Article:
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Jamaica uses Open Space to silence violence

Devon Cudjoe (r.) discusses the difficulties he has had finishing his education and finding a job at a recent meeting on violence in Jamaica. Photo by Rich Bockmann
TimesLedger Newspapers

Open Space is a management style that eschews a rigid agenda in favor of group organizing that has been used by large corporations and independent computer coders, and last week a Jamaica nonprofit put it to use to address violence in the community.

“We’re in the business of helping people make wiser decisions, and often decisions dealing with conflict are the most difficult to make,” said Community Mediation Services Executive Director Mark Kleiman, who favors a holistic, group-based approach to problem solving. “We wanted to do something as an agency that speaks to how we see solutions happening.”

Many responses to the violence in southeast Queens come in the form of town hall meetings or forums called by public officials, but Kleiman said he wanted to do something where the process would be as cathartic as any possible solutions.

“That’s what the process does,” he said. “It’s open-ended, democratic and fully participatory.”

The first principle of Friday morning’s meeting was “Whoever comes is the right person,” and the center’s office on 163rd street was filled with dozens of people of people, including those from the institutional, faith-based and business communities.

They began only with the topic of addressing violence. The next step asked each participant to write down what they wanted to discuss and post those ideas on a wall. The topics were split into different groups, and for the rest of the morning people organized their own discussions.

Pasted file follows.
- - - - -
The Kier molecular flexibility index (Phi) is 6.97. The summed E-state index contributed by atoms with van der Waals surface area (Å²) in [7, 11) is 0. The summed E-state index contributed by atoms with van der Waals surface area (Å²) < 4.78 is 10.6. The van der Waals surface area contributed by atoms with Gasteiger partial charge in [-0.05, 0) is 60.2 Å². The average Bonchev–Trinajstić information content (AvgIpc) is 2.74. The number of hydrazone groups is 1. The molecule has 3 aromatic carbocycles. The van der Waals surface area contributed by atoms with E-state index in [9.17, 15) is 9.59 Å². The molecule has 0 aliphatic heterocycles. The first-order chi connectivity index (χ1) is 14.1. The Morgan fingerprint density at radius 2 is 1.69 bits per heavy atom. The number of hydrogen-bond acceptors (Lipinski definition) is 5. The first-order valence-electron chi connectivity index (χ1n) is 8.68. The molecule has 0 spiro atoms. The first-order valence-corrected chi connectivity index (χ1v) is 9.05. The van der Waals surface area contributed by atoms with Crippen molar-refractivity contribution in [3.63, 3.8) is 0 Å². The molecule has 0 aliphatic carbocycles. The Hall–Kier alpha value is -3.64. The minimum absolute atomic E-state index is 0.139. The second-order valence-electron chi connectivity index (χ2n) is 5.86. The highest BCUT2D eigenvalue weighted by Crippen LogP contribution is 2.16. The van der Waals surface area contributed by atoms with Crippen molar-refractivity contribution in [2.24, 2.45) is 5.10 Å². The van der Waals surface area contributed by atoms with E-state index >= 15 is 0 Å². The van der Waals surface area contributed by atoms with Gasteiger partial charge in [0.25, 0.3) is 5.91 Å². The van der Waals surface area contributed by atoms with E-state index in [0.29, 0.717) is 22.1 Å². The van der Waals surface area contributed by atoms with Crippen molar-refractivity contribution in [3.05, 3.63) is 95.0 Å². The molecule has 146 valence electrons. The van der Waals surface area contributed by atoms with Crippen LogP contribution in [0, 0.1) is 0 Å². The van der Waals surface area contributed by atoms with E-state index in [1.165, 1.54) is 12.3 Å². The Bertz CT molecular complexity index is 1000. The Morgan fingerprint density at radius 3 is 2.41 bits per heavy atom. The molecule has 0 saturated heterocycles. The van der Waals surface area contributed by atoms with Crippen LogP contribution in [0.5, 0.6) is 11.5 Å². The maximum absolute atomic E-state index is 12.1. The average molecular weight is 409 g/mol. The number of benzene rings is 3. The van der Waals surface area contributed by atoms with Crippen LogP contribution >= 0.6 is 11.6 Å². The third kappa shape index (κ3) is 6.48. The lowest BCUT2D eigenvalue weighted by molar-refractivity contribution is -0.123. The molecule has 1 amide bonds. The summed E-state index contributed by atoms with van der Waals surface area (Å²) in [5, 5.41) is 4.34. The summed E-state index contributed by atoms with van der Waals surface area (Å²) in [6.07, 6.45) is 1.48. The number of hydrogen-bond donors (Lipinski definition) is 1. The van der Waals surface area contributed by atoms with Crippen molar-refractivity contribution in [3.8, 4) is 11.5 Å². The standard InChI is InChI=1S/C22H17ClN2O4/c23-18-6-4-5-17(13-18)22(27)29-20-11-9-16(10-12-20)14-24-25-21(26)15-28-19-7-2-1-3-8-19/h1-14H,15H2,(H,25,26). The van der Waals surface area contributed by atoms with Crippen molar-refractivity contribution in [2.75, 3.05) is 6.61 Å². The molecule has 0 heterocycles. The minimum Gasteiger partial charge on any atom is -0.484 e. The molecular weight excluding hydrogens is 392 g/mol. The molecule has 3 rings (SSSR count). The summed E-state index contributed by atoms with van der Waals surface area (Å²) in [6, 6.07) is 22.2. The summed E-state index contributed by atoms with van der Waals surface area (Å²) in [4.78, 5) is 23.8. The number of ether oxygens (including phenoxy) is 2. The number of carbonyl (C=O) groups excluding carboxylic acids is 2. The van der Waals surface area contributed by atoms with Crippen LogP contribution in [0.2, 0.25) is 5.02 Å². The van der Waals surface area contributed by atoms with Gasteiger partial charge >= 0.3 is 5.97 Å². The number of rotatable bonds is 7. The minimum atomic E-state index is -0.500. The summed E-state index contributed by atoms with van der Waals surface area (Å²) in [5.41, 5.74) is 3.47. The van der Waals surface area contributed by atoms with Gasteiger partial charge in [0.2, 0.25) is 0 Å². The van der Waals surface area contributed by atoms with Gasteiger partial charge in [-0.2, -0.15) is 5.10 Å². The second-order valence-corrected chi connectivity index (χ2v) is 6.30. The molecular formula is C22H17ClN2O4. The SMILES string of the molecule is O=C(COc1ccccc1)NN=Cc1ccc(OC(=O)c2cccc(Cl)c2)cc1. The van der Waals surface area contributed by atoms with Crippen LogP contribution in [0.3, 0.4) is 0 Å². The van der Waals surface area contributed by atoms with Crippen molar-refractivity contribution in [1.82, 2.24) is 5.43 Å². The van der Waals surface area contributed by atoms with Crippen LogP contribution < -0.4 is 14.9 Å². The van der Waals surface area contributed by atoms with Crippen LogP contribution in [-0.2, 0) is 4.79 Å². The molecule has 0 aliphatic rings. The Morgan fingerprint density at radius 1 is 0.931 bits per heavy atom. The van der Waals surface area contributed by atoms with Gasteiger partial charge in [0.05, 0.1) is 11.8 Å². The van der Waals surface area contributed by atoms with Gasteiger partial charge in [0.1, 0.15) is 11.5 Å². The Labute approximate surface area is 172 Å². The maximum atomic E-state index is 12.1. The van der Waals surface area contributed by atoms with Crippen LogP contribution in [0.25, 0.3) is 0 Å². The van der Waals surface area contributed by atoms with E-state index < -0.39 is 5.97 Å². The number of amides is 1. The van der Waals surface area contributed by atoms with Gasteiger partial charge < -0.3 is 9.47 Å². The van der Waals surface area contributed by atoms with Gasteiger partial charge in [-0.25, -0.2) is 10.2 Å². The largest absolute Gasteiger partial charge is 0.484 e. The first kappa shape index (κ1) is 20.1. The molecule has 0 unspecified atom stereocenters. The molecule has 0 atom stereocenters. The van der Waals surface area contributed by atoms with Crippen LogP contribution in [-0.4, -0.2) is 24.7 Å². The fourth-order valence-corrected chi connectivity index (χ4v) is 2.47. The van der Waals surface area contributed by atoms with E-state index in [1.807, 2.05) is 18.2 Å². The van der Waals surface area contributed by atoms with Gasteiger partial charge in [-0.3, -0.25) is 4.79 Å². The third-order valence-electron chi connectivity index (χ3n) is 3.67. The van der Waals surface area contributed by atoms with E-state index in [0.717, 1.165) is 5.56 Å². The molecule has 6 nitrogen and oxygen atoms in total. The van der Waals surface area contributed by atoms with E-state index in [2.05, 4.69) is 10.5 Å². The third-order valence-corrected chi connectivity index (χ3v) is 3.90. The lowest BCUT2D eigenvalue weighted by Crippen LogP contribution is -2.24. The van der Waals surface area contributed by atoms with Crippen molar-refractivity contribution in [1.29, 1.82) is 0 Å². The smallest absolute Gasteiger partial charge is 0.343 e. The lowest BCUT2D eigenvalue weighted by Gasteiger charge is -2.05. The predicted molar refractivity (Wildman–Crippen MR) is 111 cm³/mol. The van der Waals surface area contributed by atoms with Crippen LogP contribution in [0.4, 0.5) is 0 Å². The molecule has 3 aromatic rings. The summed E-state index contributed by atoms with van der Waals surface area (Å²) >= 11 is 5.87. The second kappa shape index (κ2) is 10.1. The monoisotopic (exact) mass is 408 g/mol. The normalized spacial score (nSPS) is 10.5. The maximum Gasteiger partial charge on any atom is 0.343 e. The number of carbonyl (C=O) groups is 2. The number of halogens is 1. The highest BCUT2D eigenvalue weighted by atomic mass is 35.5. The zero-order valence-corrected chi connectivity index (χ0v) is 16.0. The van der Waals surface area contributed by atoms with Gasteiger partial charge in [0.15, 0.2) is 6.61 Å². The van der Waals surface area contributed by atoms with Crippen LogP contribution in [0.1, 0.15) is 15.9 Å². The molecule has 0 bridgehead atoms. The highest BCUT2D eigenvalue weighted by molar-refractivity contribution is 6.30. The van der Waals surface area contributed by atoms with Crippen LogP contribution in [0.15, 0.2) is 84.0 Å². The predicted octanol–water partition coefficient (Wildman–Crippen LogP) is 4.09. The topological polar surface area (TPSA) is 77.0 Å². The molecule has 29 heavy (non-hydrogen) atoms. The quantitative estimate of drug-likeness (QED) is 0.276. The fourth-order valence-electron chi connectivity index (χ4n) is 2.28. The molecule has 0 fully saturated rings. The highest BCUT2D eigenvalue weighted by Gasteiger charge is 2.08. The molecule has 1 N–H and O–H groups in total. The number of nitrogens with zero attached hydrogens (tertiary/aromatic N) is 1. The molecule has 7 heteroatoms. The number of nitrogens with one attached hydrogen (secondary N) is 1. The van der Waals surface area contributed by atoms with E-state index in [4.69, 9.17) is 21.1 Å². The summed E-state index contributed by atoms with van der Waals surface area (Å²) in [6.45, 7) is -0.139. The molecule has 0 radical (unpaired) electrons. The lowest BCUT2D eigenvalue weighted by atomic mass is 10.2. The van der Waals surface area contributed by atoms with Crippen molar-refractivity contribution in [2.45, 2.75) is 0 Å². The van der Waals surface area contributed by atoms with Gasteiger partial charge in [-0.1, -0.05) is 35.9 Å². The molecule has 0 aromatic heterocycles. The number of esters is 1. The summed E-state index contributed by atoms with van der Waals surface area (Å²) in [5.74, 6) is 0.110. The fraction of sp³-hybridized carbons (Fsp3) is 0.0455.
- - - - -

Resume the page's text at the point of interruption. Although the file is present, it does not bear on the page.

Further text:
In one room, Devon Cudjoe, 20, and a handful of others talked about a lack of services for youth, especially those who have crossed the line beyond “at-risk.”

“It’s easy to say, ‘Don’t commit crimes,’ but what are the alternatives?” asked Cudjoe, who is on probation for a burglary conviction.

He and the group discussed issues of reactive vs. proactive responses to poverty and crime, as well as the difficulties of accessing government services.

Kelly Titus, who discussed how agencies could better support at-risk teens, said she thought the experience was “freakin’ awesome” and planned to bring the process back to her workplace at Manhattan’s Memorial Sloan-Kettering Cancer Center.

“What I thought was amazing is that we set an actual date and time for another meeting,” she said.

Toward the end of the meeting the groups convened in a circle to share what they experienced in the discussions.

Jermaine Washington, a youth officer with South Jamaica’s 113th Precinct, said he was surprised to find other people shared his particular concerns.

“I thought I was the only one who thought a problem was a problem,” he said. “It’s nice to know I don’t have to start from the ground up.

Cudjoe said he thought that despite the meeting’s loose organization, he saw a potential for solutions.

“It’s like jaywalking,” he said. “Everyone stands there in a line but once you move, they’ll follow.”

Reach reporter Rich Bockmann by e-mail at or by phone at 718-260-4574.

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